This morning, sitting in bright sunlight under a row of (I think) Acacia trees, I reread Jennifer’s book Impossible Lessons (see a review, here), and tried to choose just one to share. It is a rich book — mythology, horses, babies, birds — and I happily recommend the whole of it to you. But here, just in case you have any questions, her poem, “The Answer.”
After the windstorm, a pileated woodpecker
works the dead trunk of a newly leaning maple.
He pulls his scarlet-crested head back
the full length of his black and white body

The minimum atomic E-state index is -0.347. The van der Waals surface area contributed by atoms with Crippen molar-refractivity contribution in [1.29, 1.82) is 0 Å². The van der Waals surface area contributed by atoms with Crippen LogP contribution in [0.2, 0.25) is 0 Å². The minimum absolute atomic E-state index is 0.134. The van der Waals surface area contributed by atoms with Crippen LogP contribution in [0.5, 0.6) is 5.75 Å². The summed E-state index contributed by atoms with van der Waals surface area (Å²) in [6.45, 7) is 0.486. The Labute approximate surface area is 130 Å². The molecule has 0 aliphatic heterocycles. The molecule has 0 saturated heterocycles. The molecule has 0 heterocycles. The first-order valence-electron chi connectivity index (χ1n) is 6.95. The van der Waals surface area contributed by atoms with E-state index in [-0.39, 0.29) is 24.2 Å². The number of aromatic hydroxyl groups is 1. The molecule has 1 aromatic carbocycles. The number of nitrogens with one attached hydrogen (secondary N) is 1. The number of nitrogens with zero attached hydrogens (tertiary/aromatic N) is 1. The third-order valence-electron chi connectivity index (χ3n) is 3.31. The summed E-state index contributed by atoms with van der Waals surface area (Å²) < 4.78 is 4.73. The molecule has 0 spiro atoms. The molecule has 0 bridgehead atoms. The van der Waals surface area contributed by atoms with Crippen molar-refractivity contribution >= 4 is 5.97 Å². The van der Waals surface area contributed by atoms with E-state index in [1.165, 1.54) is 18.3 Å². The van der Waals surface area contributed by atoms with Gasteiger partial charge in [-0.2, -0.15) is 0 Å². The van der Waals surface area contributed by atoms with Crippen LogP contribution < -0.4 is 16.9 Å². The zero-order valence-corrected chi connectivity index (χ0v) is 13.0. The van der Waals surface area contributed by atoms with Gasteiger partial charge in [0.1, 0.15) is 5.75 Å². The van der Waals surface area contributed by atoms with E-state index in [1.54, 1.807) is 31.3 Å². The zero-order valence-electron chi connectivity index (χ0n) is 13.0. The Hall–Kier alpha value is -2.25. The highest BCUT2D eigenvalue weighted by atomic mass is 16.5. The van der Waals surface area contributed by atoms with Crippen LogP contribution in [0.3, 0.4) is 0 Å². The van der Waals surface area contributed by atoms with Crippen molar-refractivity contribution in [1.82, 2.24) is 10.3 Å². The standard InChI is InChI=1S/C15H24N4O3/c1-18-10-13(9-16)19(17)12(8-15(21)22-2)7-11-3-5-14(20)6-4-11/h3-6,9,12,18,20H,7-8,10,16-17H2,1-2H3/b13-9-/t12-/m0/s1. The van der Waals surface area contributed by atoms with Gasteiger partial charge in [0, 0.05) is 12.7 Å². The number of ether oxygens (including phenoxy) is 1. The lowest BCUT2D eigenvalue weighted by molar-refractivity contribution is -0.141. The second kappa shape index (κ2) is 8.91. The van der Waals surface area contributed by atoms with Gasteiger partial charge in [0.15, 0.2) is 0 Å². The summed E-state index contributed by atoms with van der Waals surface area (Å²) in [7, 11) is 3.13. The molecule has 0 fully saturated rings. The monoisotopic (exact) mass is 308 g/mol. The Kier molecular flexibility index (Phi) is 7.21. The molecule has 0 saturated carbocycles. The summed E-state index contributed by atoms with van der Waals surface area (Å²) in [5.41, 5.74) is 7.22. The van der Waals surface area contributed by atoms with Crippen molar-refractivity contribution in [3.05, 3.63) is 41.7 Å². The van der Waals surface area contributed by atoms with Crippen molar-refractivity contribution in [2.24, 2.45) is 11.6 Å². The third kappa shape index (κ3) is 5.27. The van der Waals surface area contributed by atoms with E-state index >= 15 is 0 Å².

with each pounding stroke of his beak,
scattering moss, bark, bits of rotted wood
on the forest floor. I want to know
why his head is shaped like an anvil
and why he is fated to hammer
for his food. I want to know why
this particular maple snag has lost its footing
among so many of its neighbors.
I crave a sound rationale as to how
this one, of all of them, was singled out
by the beetles and fungi that killed it
in the first place. But I learn nothing
except by the woodpecker’s breaking off
his analysis of the tree and flashing past
all my questioning, the red crest of his head
a sweet and vivid and impossible lesson.